At least the soundtrack is generally just as good as before, with only a few pieces recycled from Hotel Dusk. It might be described as more sombre in tone, perhaps fitting for Kyle's disposition. Some of the best pieces are tragically underutilized and only play for very brief periods of the game; some only turn up in-game when the radio and television in Kyle's room are used. There's another jukebox which can be used to listen to all the tracks, but being located in Lucky's Cafe, it's available for the entirety of the game; you can even use it when reading the Last Window novel.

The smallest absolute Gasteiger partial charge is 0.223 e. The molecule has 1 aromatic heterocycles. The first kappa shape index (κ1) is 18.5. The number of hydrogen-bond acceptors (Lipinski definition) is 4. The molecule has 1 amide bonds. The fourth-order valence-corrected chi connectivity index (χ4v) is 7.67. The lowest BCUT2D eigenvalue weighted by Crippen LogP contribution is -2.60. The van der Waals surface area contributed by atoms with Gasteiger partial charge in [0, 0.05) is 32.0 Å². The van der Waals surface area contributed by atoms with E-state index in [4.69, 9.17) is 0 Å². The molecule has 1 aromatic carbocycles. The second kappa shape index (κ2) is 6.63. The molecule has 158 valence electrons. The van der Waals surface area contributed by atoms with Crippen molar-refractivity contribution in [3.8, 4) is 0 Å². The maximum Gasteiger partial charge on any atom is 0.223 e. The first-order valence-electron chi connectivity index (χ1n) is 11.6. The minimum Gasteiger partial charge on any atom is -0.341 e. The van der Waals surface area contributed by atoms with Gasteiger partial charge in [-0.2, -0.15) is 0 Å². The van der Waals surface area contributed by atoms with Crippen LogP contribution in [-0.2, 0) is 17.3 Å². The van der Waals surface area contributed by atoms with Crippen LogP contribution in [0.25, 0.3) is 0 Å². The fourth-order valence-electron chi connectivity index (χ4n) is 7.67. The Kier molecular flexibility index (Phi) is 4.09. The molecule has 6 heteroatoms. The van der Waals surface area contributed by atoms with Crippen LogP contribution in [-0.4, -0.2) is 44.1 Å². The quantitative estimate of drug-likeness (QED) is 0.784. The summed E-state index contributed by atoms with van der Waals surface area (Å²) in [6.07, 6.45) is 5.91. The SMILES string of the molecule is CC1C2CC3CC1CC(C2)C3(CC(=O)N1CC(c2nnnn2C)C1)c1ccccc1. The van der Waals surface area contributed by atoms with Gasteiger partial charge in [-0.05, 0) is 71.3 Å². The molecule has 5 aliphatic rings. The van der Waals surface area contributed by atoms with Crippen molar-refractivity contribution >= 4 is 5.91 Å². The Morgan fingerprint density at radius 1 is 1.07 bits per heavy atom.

Last Window certainly won't win over anyone who wasn't a fan of Hotel Dusk. But for those who can't get enough of Hotel Dusk, it's all they're going to get, however unsatisfying it may be. Cing filed for bankruptcy shortly after the game was released, which is perhaps an understandable fate for a studio with such a slavish devotion to tiny details. But for all its artistic merit and carefully-constructed puzzles, a game like Last Window doesn't amount to much without its story and characters, and this time around they're not quite up to par.